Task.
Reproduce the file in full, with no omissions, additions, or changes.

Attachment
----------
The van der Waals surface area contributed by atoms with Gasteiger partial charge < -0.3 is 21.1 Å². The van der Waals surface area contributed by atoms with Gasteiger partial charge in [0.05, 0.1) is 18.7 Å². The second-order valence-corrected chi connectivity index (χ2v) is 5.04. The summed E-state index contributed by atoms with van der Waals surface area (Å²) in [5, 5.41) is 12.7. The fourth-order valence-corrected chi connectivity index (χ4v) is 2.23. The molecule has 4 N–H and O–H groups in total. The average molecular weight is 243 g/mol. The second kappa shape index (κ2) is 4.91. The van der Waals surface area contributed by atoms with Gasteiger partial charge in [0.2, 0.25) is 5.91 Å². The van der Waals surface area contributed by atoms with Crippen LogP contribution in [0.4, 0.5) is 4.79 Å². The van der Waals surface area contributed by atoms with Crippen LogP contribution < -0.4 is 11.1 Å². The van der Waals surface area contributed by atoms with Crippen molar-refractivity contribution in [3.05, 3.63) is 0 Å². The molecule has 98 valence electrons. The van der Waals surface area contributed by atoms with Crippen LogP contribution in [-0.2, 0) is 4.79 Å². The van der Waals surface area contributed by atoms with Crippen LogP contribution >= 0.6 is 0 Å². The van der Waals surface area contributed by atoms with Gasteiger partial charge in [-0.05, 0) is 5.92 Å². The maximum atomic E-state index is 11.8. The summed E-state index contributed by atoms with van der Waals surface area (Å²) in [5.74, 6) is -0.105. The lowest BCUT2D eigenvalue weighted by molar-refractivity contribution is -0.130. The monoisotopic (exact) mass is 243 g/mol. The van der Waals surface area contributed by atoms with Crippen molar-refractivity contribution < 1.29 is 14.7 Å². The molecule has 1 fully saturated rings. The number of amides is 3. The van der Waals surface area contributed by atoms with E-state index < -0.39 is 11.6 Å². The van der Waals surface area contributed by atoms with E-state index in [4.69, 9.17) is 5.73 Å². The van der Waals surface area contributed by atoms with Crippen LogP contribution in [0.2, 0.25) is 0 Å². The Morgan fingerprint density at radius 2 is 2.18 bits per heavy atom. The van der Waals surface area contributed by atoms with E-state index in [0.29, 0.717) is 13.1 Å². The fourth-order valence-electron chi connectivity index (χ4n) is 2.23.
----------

The van der Waals surface area contributed by atoms with Gasteiger partial charge < -0.3 is 21.1 Å². The van der Waals surface area contributed by atoms with Gasteiger partial charge in [0.05, 0.1) is 18.7 Å². The second-order valence-corrected chi connectivity index (χ2v) is 5.04. The summed E-state index contributed by atoms with van der Waals surface area (Å²) in [5, 5.41) is 12.7. The fourth-order valence-corrected chi connectivity index (χ4v) is 2.23. The molecule has 4 N–H and O–H groups in total. The average molecular weight is 243 g/mol. The second kappa shape index (κ2) is 4.91. The van der Waals surface area contributed by atoms with Gasteiger partial charge in [0.2, 0.25) is 5.91 Å². The van der Waals surface area contributed by atoms with Crippen LogP contribution in [0.4, 0.5) is 4.79 Å². The van der Waals surface area contributed by atoms with Crippen LogP contribution < -0.4 is 11.1 Å². The van der Waals surface area contributed by atoms with Crippen molar-refractivity contribution in [3.05, 3.63) is 0 Å². The molecule has 98 valence electrons. The van der Waals surface area contributed by atoms with Crippen LogP contribution in [-0.2, 0) is 4.79 Å². The van der Waals surface area contributed by atoms with Crippen LogP contribution >= 0.6 is 0 Å². The van der Waals surface area contributed by atoms with Gasteiger partial charge in [-0.05, 0) is 5.92 Å². The maximum atomic E-state index is 11.8. The summed E-state index contributed by atoms with van der Waals surface area (Å²) in [5.74, 6) is -0.105. The lowest BCUT2D eigenvalue weighted by molar-refractivity contribution is -0.130. The monoisotopic (exact) mass is 243 g/mol. The van der Waals surface area contributed by atoms with Crippen molar-refractivity contribution < 1.29 is 14.7 Å². The molecule has 1 fully saturated rings. The number of amides is 3. The van der Waals surface area contributed by atoms with E-state index < -0.39 is 11.6 Å². The van der Waals surface area contributed by atoms with E-state index in [4.69, 9.17) is 5.73 Å². The van der Waals surface area contributed by atoms with Crippen LogP contribution in [0.2, 0.25) is 0 Å². The Morgan fingerprint density at radius 2 is 2.18 bits per heavy atom. The van der Waals surface area contributed by atoms with E-state index in [0.29, 0.717) is 13.1 Å². The fourth-order valence-electron chi connectivity index (χ4n) is 2.23.